Proconsul, Pan and Homo: face changes

Just some musings today
over chimps and humans (Fig. 1) and some other higher primate skulls (Figs. 2, 3). Chimps have not yet made it into the large reptile tree (LRT, 1068 taxa), but they will someday.

The tradition is
to consider chimps (genus: Pan) the starting point in human (genus: Homo) evolution and to make comparisons between the two. Once again, taxon exclusion becomes a problem.

The actual starting point
is closer to an extinct ancestor of both, Proconsul (aka: Dryopithecus; Hopwood 1933; 18–14mya; Figs. 2, 3) a genus that resembled a chimp, but did not knuckle-walk (Fig. 3) and lacked brow ridges, both traits retained by Homo.

Figure 1. Chimp baby and human baby compared to chimp adult and human adult. See text for details.

Figure 1. Chimp baby and human baby compared to chimp adult and human adult. Pupils are aligned. Everything else morphs. See text for details.

 

Question #1 today is…
What changes can we see in the face of a human compared to a chimpanzee?

  1. Forehead present (housing more cerebral frontal matter)
  2. Longer and protruding nose with ventral nostrils (better for underwater)
  3. Shorter nose-to-lip distance with philtrum (medial furrow)
  4. Chin boss (deeper in adults)
  5. Internal lip tissue externalized
  6. Shorter muzzle
  7. Thicker, less patchy and eternally growing cranial hair (+ beard on males)
  8. The rest of the face (and most of the body) hairless
  9. Smaller iris vs. sclera (whites of the eyes)
  10. Smaller ears
  11. Fewer wrinkles on breeding adults and babies
  12. Brow ridges absent, replaced by decorative eyebrows
  13. Maturity does not include a change of face color
  14. Not visible: smaller canines
  15. Lower cheekbones (jugal, zygomatic arch) relative to tooth row

It looks like the ears are lower in humans, but relative to the eyes and nose, they are not.

Figure 2. The skulls of Pan (the chimp), Proconsul and Homo (the human) for comparison.

Figure 2. The skulls of Pan (the chimp), Proconsul and Homo (the human) for comparison.

Question #2 today is…
What changes can we see in the face of a chimp (Pan) compared to Proconsul?

  1. Loss of forehead in Pan compared to Proconsul
  2. Nose unknown in Pronsul, but bones are shorter and flatter in Pan
  3. Longer nose-to-lip distance in Pan
  4. Chin, absent, as in Proconsul
  5. Internal lip tissue unknown in Proconsul
  6. Muzzle the same in Pan, less above, but more below the nose
  7. Hair unknown in Pan
  8. Skin unknown in Pan
  9. Eyes unknown in Proconsul, but note their relatively higher placement in Pan
  10. Ears unknown in Proconsul
  11. Wrinkles unknown in Proconsul
  12. Brow ridges present in Pan, absent in Pronsul
  13. Skin color unknown in Proconsul
  14. Canines slightly larger in Pan
  15. Higher jugal relative relative to tooth row (= taller premaxilla and maxilla) and coronoid process of mandible
Figure 3. Proconsul displays primitive traits for chimps and humans. It did not walk on its knuckles.

Figure 3. Proconsul displays primitive traits for chimps and humans. It did not walk on its knuckles

And then there’s one more transitional taxon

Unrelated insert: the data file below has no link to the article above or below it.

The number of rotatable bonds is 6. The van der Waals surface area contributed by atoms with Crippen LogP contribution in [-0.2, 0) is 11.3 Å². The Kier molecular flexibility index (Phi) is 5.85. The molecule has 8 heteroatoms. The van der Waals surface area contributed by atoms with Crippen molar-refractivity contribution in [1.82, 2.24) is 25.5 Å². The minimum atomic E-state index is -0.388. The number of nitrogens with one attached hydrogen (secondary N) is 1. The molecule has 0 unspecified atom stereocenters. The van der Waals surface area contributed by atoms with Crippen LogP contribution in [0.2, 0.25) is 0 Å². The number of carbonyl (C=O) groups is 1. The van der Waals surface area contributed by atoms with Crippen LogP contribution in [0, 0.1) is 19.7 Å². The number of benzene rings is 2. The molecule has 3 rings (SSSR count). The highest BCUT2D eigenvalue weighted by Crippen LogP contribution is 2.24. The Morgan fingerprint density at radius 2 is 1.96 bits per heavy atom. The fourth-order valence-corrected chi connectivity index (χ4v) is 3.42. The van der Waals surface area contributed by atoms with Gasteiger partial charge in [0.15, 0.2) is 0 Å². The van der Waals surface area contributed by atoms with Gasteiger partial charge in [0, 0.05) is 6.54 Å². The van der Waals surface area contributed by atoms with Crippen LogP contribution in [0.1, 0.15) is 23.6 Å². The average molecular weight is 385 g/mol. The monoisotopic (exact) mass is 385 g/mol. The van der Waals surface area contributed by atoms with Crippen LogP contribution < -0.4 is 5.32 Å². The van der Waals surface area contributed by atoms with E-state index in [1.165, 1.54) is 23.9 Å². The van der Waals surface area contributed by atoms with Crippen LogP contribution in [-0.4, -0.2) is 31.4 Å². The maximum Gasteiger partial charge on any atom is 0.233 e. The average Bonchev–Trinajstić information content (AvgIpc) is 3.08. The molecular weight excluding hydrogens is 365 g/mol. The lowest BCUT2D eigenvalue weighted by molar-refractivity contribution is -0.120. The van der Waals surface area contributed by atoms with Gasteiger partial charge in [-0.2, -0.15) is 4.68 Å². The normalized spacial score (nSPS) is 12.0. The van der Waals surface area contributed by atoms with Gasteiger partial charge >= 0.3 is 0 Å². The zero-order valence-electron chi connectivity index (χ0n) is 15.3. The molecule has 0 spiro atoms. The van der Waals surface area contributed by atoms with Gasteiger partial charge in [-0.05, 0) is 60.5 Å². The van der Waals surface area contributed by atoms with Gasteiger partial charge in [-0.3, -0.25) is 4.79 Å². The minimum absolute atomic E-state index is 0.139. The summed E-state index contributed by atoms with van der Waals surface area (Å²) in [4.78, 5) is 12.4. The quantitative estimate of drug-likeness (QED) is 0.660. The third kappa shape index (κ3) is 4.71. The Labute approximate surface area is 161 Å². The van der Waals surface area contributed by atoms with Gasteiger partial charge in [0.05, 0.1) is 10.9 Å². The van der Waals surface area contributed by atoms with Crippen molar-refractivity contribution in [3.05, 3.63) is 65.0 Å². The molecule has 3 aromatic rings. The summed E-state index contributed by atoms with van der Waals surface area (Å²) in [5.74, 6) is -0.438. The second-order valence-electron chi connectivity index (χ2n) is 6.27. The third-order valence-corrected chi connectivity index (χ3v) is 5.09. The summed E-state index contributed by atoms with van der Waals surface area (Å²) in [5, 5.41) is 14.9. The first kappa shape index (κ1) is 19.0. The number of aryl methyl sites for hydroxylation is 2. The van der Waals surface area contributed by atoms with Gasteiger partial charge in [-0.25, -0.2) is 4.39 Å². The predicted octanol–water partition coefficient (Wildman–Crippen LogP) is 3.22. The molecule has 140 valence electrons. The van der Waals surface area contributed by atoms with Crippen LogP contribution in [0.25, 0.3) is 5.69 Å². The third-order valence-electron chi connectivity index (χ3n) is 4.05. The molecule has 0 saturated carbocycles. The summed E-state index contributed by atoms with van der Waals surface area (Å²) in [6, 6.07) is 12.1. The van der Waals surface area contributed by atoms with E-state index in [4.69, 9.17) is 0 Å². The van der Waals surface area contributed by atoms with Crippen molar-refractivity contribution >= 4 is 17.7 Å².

Ardipithecus (Fig. 4) nesting somewhere between Proconsul and Homo

Figure 4. Ardipithecus is a transitional taxon between Pronconsul and Homo.

Figure 4. Ardipithecus is a transitional taxon between Pronconsul and Homo.

In Ardipithecus,
compared to Proconsul, we find larger eyes, a larger, lower nose, smaller canines, and an overall shorter/wider face… and a pelvis more appropriate for an upright stance, freeing the long arms to do something else, like carrying everything from infants to water to weapons to belongings. This is where we lost our hair, became long distance runners, developed sweat glands, and became wanderers.

Figure 5. Ardipithecus in lateral view compared to Australopithecus and Homo (ghosted out).

Figure 5. Ardipithecus in lateral view compared to Australopithecus and Homo (ghosted out).

 

 

References
Hopwood AT 1933a. Miocene primates from British East Africa. Annals and Magazine of Natural History (Series 10), 11, 96-98.
Hopwood AT 1933b. Miocene primates from Kenya. Journal of the Linnean Society of London. Zoology 38:437–464.

https://en.wikipedia.org/wiki/Proconsul

 

2 thoughts on “Proconsul, Pan and Homo: face changes

  1. The small iris/large sclera, they say, helps hunting parties communicate silently, by following a gaze to game or a vantage point. The eyebrows, might mitigate sweat dripping from the forehead. The ever-growing hair encourages pony-tails, beads and other means to decorate it, so to your point… Naked skin is covered in modern humans in Northern climes, until mating or bathing, but in equatorial regions facilitates evaporation during long-distance hunting forays, dogging down a panting springbok. The female genitals are hidden when standing erect, so no monthly monkey swelling and reddening there… The face and voice are the main organs of communication during the early phases of courtship, so fewer wrinkles, less hair, expressive eyes, all to your point, I think… The changes in the face from jungle ape to savannah human helped in several phases of life. The main point, though is, the extreme brow ridges and low skull of Pan do not seem so apparent in Proconsul, though they make another appearance, more or less in Homo erectus.

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